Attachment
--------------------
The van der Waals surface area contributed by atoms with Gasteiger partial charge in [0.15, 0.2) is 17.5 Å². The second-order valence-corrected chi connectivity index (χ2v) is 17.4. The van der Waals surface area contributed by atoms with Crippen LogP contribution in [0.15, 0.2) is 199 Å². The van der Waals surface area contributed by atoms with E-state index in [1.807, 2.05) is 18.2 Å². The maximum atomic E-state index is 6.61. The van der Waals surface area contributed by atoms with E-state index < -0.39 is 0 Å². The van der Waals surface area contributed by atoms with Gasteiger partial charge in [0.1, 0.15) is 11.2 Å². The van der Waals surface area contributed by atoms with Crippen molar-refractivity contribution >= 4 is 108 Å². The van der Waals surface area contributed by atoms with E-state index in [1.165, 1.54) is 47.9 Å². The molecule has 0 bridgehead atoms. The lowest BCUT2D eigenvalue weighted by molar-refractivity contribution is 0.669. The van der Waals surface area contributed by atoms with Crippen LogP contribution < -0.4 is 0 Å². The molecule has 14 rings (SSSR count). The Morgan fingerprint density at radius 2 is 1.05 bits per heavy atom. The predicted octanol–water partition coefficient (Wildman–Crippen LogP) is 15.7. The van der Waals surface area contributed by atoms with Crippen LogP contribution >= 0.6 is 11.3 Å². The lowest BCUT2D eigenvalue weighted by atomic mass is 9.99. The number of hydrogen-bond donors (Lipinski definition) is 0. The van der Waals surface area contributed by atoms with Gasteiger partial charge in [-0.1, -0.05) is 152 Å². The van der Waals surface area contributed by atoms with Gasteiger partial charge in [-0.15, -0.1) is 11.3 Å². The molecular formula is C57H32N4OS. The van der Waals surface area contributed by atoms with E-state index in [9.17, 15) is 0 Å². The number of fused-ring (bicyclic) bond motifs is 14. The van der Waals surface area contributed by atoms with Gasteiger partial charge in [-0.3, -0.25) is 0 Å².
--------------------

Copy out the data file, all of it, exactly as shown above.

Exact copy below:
The van der Waals surface area contributed by atoms with Gasteiger partial charge in [0.15, 0.2) is 17.5 Å². The second-order valence-corrected chi connectivity index (χ2v) is 17.4. The van der Waals surface area contributed by atoms with Crippen LogP contribution in [0.15, 0.2) is 199 Å². The van der Waals surface area contributed by atoms with E-state index in [1.807, 2.05) is 18.2 Å². The maximum atomic E-state index is 6.61. The van der Waals surface area contributed by atoms with E-state index < -0.39 is 0 Å². The van der Waals surface area contributed by atoms with Gasteiger partial charge in [0.1, 0.15) is 11.2 Å². The van der Waals surface area contributed by atoms with Crippen molar-refractivity contribution >= 4 is 108 Å². The van der Waals surface area contributed by atoms with E-state index in [1.165, 1.54) is 47.9 Å². The molecule has 0 bridgehead atoms. The lowest BCUT2D eigenvalue weighted by molar-refractivity contribution is 0.669. The van der Waals surface area contributed by atoms with Crippen LogP contribution < -0.4 is 0 Å². The molecule has 14 rings (SSSR count). The Morgan fingerprint density at radius 2 is 1.05 bits per heavy atom. The predicted octanol–water partition coefficient (Wildman–Crippen LogP) is 15.7. The van der Waals surface area contributed by atoms with Crippen LogP contribution >= 0.6 is 11.3 Å². The lowest BCUT2D eigenvalue weighted by atomic mass is 9.99. The number of hydrogen-bond donors (Lipinski definition) is 0. The van der Waals surface area contributed by atoms with Gasteiger partial charge in [-0.1, -0.05) is 152 Å². The van der Waals surface area contributed by atoms with Gasteiger partial charge in [-0.15, -0.1) is 11.3 Å². The molecular formula is C57H32N4OS. The van der Waals surface area contributed by atoms with E-state index in [9.17, 15) is 0 Å². The number of fused-ring (bicyclic) bond motifs is 14. The van der Waals surface area contributed by atoms with Gasteiger partial charge in [-0.3, -0.25) is 0 Å².